Don’t Buy Dogs Online
Shopping online is so easy now; the world is literally at everyone’s fingertips. Online shopping offers varieties that were previously limited before. A perfect example of this is the variety of dog breeds available to consumers, giving rise to buying dogs online.
When searching for a puppy online, people usually select their preferred dog breed by reading descriptions and looking at the photos. Then, they click on links to breeders selling the puppies. This may seem convenient, but this is the worst way to bring a puppy into your life. Before buying a puppy or dog online, please understand these very common risks.
Are You Sure That Dog Breed is Right for You?
As a professional dog trainer, I’m shocked when potential pet owners choose a specific breed of dog based on Internet descriptions. Unfortunately, I’ve witnessed senior citizens (in their mid-80s) purchasing robust Rottweilers, Bouviers and Belgian Malinois, all of which are large and highly energetic dogs that can easily knock someone over. Some people purchase Mastiffs because they wanted a large dog, but were unaware that this breed drools buckets of slobber every hour.
Most online breeders are trying to sell puppies quickly, so they will tell you anything you want to hear. These irresponsible breeders will tell potential pet owners a certain breed is perfect with children, other dogs, cats or whatever. There are pros and cons to everything, including different dog breeds.
How to Choose a Breed of Dog
Before choosing a puppy to bring into your home, take the time to meet several of these breeds in person. Local dog shows are a perfect place to meet and pet dogs, talk to knowledgeable dog breeders, and have all your questions answered. Another way to meet dogs is to contact reputable breeders from a specific breed’s AKC parent club (not the breeders listed on AKC’s website).
To find reputable AKC parent clubs, visit a search engine and type in your chosen breed’s name and “club of America” afterwards. Examples include: “Rottweiler Club of America,” “Bouvier Club of America” or “Belgian Malinois Club of America.” Reputable dog breeders will spend hours explaining the good, bad and ugly of a specific breed, and will always take their puppies back.
Online Puppies are From Puppy Mills
Puppy mills continue to breed dogs in horrible conditions to maximize profits. Online puppies’ parents are kept in rabbit cages, are rarely fed, and have never seen grass or sun. These poor dogs have no veterinary care and are treated as livestock. In the past, puppy millers would sell puppies on roadsides and to pet retailers that sell puppies. Due to the upsurge of protests from animal lovers, puppy mills now hide and sell their puppies online. Don’t let their prices fool you either. Many puppy mills sell their puppies at high prices, so potential pet owners assume they’re reputable breeders.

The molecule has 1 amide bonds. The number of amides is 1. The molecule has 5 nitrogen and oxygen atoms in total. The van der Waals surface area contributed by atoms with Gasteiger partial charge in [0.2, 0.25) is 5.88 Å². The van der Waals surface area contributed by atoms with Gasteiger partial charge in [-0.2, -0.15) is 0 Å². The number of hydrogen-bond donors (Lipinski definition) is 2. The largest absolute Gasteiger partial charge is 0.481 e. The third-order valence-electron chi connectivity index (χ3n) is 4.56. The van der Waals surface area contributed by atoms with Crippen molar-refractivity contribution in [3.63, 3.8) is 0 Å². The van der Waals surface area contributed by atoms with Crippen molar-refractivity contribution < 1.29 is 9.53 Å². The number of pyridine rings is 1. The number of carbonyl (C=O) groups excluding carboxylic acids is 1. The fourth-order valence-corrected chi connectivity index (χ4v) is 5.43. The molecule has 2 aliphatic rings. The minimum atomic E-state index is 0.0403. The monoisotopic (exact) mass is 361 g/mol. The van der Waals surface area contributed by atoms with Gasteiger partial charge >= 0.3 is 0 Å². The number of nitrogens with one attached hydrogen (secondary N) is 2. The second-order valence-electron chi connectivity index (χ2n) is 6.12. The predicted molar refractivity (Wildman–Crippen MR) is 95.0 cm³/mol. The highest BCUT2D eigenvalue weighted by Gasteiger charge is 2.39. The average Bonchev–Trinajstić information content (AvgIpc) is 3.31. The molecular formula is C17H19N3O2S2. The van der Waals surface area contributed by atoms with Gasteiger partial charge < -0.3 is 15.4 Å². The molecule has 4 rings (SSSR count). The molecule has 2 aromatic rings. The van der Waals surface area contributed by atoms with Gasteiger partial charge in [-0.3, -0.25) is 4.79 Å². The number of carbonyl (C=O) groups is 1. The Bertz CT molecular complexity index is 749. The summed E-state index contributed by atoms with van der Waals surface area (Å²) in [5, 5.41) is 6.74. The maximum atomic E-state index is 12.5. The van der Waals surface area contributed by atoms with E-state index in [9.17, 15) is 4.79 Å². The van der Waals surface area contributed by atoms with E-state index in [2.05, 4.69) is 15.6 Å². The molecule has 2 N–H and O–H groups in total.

It’s a Gamble
Puppy mills select, and even steal, photos of cute puppies to post on their website or social media page. Irresponsible dog breeders will promise a perfect puppy and tell unsuspecting people whatever they want to hear until a money transfer has been completed.
Terrible breeders will convince them that their puppies were born and live indoors, which is never true. Plus, it’s impossible to verify because potential pet owners aren’t able to visit the puppy’s home.
Once people receive their precious puppy, most are shocked that their puppy doesn’t resemble the one in the picture. And it doesn’t stop there. They’ll soon realize their puppy has health issues after a well puppy vet visit, and feel like they’ve been bamboozled.
Fortunately, most pet owners won’t return their puppy because they feel sorry for him or her. It wasn’t the puppy’s fault the breeder didn’t care. However, for puppy millers, they’re beyond thrilled with your decision because they get to keep your money and will continue to pull the heart strings of other potential pet owners. It’s a lucrative business.
Only purchase a puppy from a reputable breeder or, even better, recuse a dog in need.